Stanton County Sheriff Mike Unger reported between 45 to 50 houses destroyed in Pilger. Unger said five-year-old Calista Dixon was killed when the tornadoes struck Pilger. Nearly 20 others suffered various injuries. The Cuming County Sheriff’s office reports that 74-year-old David Herout of Clarkson was killed in a one-vehicle accident east of Pilger. Officials believe that crash was storm-related, but the incident remains under investigation.

Photo courtesy of NEMA

Photo courtesy of NEMA

The two fatalities were the first deaths recorded due to a tornado in Nebraska in 10 years. The twisters destroyed nearly a dozen homes in Dixon County, according to the Nebraska Emergency Management Agency.

Faith Regional Medical Center in Norfolk treated 17 patients; 13 were treated and released, three remain hospitalized in Norfolk and one was transferred to an Omaha hospital. Providence Medical Center in Wayne treated and released three patients, all from the Pilger area, according to NEMA.

The National Weather Service reports the larger of the two tornadoes that formed outside Pilger was an EF4 tornado, with its twin an EF2, a rare phenomenon, according to NWS. As many as four tornadoes formed during the storm, with the other two doing no damage.

A shelter has been opened for victims of the tornado by the American Red Cross at the Wisner-Pilger High School. Bottled water, non-perishable food, diapers have been donated by fellow Nebraskans, even from out of state.

Gov. Heineman talks with victims of Pilger tornado/Photo courtesy of NEMA

Gov. Heineman talks with victims of Pilger tornado/Photo courtesy of NEMA

The Red Cross is organizing volunteers to assist in clean-up beginning this morning at the high school. NEMA says volunteers will be bused in to Pilger and separated into groups to perform debris removal. Volunteers must have a photo ID and are encouraged to wear sturdy work shoes, long pants, hats, work gloves, safety glasses and bring insect repellent and sunscreen (lunch will be provided). Volunteers who arrive directly in Pilger will not be allowed to enter the town, according to NEMA.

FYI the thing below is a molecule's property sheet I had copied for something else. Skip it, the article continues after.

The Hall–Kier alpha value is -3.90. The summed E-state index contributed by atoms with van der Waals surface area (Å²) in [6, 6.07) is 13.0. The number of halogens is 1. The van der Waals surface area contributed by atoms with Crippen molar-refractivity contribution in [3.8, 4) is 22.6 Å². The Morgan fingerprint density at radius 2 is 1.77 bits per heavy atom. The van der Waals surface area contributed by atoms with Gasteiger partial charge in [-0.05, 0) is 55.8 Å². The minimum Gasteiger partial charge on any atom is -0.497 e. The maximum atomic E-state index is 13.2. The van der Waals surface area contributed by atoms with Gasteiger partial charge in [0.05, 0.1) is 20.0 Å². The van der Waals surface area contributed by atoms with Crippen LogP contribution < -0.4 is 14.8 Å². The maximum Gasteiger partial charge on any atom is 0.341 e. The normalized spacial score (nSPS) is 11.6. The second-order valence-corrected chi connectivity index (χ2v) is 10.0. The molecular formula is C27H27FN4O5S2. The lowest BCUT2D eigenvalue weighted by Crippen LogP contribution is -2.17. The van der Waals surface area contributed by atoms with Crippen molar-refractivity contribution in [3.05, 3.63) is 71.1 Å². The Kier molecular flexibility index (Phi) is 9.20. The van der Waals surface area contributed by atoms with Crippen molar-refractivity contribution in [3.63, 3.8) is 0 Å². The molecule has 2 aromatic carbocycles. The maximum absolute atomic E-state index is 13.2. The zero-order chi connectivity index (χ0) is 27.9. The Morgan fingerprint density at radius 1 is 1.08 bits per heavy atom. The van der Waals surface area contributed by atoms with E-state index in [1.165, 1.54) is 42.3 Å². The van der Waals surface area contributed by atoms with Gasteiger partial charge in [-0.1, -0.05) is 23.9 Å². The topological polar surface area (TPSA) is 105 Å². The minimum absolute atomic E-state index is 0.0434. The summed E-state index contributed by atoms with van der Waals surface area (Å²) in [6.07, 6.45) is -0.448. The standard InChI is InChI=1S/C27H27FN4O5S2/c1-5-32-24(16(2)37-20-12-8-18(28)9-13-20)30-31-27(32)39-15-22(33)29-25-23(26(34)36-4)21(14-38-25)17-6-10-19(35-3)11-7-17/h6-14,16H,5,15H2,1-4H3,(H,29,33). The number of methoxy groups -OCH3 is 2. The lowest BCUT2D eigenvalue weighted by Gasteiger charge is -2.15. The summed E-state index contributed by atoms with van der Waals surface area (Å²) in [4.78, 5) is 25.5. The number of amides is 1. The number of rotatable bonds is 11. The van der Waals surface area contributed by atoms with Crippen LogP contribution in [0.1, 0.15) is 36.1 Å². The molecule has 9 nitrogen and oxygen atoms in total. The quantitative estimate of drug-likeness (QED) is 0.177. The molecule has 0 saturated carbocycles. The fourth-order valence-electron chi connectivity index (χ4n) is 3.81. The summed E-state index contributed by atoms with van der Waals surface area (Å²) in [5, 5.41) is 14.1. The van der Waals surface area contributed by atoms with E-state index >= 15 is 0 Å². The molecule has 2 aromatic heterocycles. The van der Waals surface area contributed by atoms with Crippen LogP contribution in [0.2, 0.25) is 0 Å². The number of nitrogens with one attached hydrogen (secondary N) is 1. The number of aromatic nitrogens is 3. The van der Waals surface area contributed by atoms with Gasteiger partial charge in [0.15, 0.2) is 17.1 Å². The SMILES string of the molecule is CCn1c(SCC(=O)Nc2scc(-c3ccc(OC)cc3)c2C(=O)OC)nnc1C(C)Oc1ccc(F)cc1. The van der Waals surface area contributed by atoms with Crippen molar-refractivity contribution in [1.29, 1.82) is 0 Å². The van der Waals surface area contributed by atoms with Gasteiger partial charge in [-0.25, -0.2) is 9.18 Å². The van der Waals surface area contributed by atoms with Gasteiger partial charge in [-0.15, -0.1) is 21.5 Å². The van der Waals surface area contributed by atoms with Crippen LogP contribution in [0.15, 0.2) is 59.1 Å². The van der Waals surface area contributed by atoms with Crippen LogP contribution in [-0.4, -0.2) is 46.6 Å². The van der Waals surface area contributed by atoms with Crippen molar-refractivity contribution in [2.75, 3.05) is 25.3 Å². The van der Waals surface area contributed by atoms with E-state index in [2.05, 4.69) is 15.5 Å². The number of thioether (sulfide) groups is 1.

Financial donations are being accepted at Midwest Bank branches. Donors are asked to reference the Pilger disaster.

Twenty Nebraska National Guardsmen have been called to state active duty to assist in recovery, primarily from 189th Transportation Company based in Wayne and Norfolk. Five vehicles have been mobilized to support the NEMA.

State Fire Marshal, Jim Heine, reported his office responded to 12 leaking propane tanks. Fire Marshal staff were onsite performing damage assessment of commercial and residential structures.

State Agriculture Director Greg Ibach encourages producers who suffered livestock losses due to the tornadoes to keep detailed records documenting those losses.

Counselors have been made available to those feeling stressed and overwhelmed by the circumstances by calling the Rural Response Hotline at 800-464-0258.

The Nebraska Department of Roads has closed Highway 15 from Hwy 275 (north of Pilger) to Hwy 32 (south of Pilger). This highway will most likely remain closed through June 18 for storm response activity. US Highway 275 is open.

The water supply in Pilger has been affected by the loss of power and pressure. Crews from

Wisner, Madison, and Norfolk have been sent to make repairs. A “boil water” advisory has been issued by the Department of Health and Human Services and will stay in effect until further notice.

Kevin Thomas, KLIN, contributed to this story.

AUDIO:  Brent Martin reports [1 min.]